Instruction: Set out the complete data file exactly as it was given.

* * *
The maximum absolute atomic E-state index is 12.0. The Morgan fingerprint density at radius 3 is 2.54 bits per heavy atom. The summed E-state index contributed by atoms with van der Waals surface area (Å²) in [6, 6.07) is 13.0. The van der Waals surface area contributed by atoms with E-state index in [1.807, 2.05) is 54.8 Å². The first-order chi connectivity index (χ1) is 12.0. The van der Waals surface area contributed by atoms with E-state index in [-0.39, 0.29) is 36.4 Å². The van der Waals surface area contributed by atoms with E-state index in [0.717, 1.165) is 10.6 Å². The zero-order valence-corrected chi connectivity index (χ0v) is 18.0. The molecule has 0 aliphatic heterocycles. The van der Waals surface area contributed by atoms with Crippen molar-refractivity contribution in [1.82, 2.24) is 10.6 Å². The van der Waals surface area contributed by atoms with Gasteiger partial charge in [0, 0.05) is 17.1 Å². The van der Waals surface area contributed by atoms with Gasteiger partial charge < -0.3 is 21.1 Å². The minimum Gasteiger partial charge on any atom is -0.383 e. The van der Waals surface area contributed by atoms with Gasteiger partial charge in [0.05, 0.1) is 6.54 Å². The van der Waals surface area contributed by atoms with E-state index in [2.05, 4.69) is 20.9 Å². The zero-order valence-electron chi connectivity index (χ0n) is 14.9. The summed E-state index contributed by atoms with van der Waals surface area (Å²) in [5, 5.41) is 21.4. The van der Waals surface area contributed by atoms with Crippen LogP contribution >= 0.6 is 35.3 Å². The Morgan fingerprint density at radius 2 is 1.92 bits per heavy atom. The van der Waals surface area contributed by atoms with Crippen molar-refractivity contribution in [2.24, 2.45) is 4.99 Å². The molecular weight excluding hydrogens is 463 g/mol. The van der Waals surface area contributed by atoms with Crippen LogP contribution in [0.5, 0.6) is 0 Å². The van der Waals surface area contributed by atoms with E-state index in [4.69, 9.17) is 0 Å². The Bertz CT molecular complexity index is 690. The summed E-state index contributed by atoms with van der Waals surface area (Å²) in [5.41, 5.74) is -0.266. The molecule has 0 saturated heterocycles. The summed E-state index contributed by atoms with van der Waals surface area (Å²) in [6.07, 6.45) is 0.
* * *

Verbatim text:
The maximum absolute atomic E-state index is 12.0. The Morgan fingerprint density at radius 3 is 2.54 bits per heavy atom. The summed E-state index contributed by atoms with van der Waals surface area (Å²) in [6, 6.07) is 13.0. The van der Waals surface area contributed by atoms with E-state index in [1.807, 2.05) is 54.8 Å². The first-order chi connectivity index (χ1) is 12.0. The van der Waals surface area contributed by atoms with E-state index in [-0.39, 0.29) is 36.4 Å². The van der Waals surface area contributed by atoms with E-state index in [0.717, 1.165) is 10.6 Å². The zero-order valence-corrected chi connectivity index (χ0v) is 18.0. The molecule has 0 aliphatic heterocycles. The van der Waals surface area contributed by atoms with Crippen molar-refractivity contribution in [1.82, 2.24) is 10.6 Å². The van der Waals surface area contributed by atoms with Gasteiger partial charge in [0, 0.05) is 17.1 Å². The van der Waals surface area contributed by atoms with Gasteiger partial charge < -0.3 is 21.1 Å². The minimum Gasteiger partial charge on any atom is -0.383 e. The van der Waals surface area contributed by atoms with Gasteiger partial charge in [0.05, 0.1) is 6.54 Å². The van der Waals surface area contributed by atoms with E-state index in [2.05, 4.69) is 20.9 Å². The zero-order valence-electron chi connectivity index (χ0n) is 14.9. The summed E-state index contributed by atoms with van der Waals surface area (Å²) in [5, 5.41) is 21.4. The van der Waals surface area contributed by atoms with Crippen LogP contribution >= 0.6 is 35.3 Å². The Morgan fingerprint density at radius 2 is 1.92 bits per heavy atom. The van der Waals surface area contributed by atoms with Crippen molar-refractivity contribution in [2.24, 2.45) is 4.99 Å². The molecular weight excluding hydrogens is 463 g/mol. The van der Waals surface area contributed by atoms with Crippen LogP contribution in [0.5, 0.6) is 0 Å². The van der Waals surface area contributed by atoms with E-state index in [4.69, 9.17) is 0 Å². The Bertz CT molecular complexity index is 690. The summed E-state index contributed by atoms with van der Waals surface area (Å²) in [5.41, 5.74) is -0.266. The molecule has 0 saturated heterocycles. The summed E-state index contributed by atoms with van der Waals surface area (Å²) in [6.07, 6.45) is 0.